Sunday, December 06, 2020

the last book I read

Looking For The Possible Dance by A.L. Kennedy.

We're in Scotland. I know, I know, far from ideal, but that's where Margaret was born and raised and lives, so that's where we are. Raised mainly by her father after her mother flew the coop early doors - her father told her for a long time that her mother had died, but eventually admits this isn't true.

Margaret is of a generally bright and helpful disposition and works in some sort of community centre as a general helper - manning the tills in the café, helping with bookings and event organising in the community hall - despite the centre's manager, Mr. Lawrence, being a bit of a rum cove who might possibly hate Margaret, or might possibly want to sleep with her, or possibly both at the same time.

Margaret has a boyfriend, Colin, whom she met at university in England and had a thing with; there was then a gap and they then hooked up again later when they were both living back in Scotland. It's hard to be any more definite than that because one of the things that the book does is jump back and forth in time between (and even within) chapters without much identifying context as to when each section takes place. So you have to work it out for yourself as you go along. What certainly can be said is that the following events happen in some order and are described in the book: Colin and Margaret hook up again and have a relationship punctuated by at least a couple of further on/off moments. Margaret's father dies. Colin, while hanging about in the centre where Margaret works waiting for her to finish, has an altercation with a shifty bloke trying to interest some of the centre's patrons in some sort of dodgy loan scheme and sends him packing. Margaret gets involved with preparations for a ceilidh in the hall, despite Mr. Lawrence's misgivings (basically that it all sounds a bit rowdy and that dangerous levels of Fun may be involved).

What we can be reasonably certain of is that the last few events described happen in the following sequence: the ceilidh happens, and is generally a roaring success, except for the unfortunate appearance of Mrs. Lawrence, who turns, up, gets roaringly pissed, has to be rescued from the toilets by Margaret, is bundled into a car and taken home by Mr. Lawrence and then rather unfortunately chokes on her own vomit and dies during the night. Mr. Lawrence decides that this is all Margaret's fault and fires her from the centre on some made-up charges. Margaret, being currently in an "off" period in her relationship with Colin, arranges to head down to London and stay with a friend for a while. Meanwhile, Colin, just wandering down the street minding his own business, is bundled into a cab and spirited away by some shady gangster types who turn out to be associated with the loan shark that Colin ejected from the centre. They and their soft-spoken boss. Mr. Webster, warn Colin off from further meddling in their business affairs by beating him up a bit and then nailing his hands and feet to the wooden floor of an abandoned building. 

Some indeterminate amount of time later, after being reunited with Colin and helping him convalesce (since there is a whole host of things he won't be able to do for a while, like walk or wipe his own arse), Margaret follows through with her plan to go to London. Colin gives her an ultimatum: stay away forever or come back and be with him forever. What will she do? Place bets now!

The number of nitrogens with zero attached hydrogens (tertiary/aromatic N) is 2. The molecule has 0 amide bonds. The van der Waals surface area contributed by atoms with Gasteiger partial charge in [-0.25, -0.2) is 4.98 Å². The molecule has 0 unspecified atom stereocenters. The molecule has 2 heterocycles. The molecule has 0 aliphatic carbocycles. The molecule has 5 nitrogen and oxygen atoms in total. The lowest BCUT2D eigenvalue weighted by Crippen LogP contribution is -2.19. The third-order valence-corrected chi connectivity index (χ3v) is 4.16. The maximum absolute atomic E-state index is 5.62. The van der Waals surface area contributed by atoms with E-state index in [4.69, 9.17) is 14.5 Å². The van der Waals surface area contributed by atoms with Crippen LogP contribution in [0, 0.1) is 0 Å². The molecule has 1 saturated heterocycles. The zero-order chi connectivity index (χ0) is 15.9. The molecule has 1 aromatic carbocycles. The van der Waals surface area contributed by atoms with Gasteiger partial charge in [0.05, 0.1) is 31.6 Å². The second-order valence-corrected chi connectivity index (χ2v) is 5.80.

This is the second AL Kennedy book on this list, and the first thing I'd say about it is that I thought it was a lot better than the other one, So I Am Glad, which I read back in 2009. That one was an incongruous mix of gritty realism and some odd supernatural elements, this one sticks mainly to the gritty realism, and all the better for it. Looking For The Possible Dance was actually Kennedy's first novel, published in 1993 (So I Am Glad was her second). There are some nice gently comic moments, mainly involving the motley crew of performers Margaret has to organise for the ceilidh, and Margaret and Colin are nice, earnest people, perhaps both without that protective shell of cynicism which enables other people to contrive to be looking the other way when bad things happen so they can plausibly avoid getting involved. The moments when the serious shit goes down at the end (Mrs Lawrence's demise after the ceilidh and Colin's naily ordeal) are a jarring contrast to all that, no doubt intentionally. What was also jarring to me was how similar Colin's ordeal was - incurring the wrath of some local Mr Big and getting nabbed by his heavies, taken to a discreet location and brutalised - to that undergone by Ken Nott near the end of Iain Banks' Dead Air, a book I read over seven years ago but, coincidentally, made reference to, and to that passage in particular, only a couple of weeks ago. No suggestion here that Colin is actually dead afterwards, though.

Anyway, I enjoyed this without being, to recycle a phrase from the So I Am Glad review, blown away by it. Nonetheless it won some awards when it first came out, most notably the Somerset Maugham Award in 1994. Previous books on this list to have won the same award include Metroland, A Good Man In Africa and The Spy Who Came In From The Cold

I note that Kennedy's novella Original Bliss was made into a German-language film (under the title Gleißendes Glück) in 2016. The only thing I have to say about it is that unless its plot diverges quite sharply from that of the novella, which is a bracing but firmly unerotic tale of sexual perversity, the Plot Keywords section on that IMDb page may well lead to disappointment.

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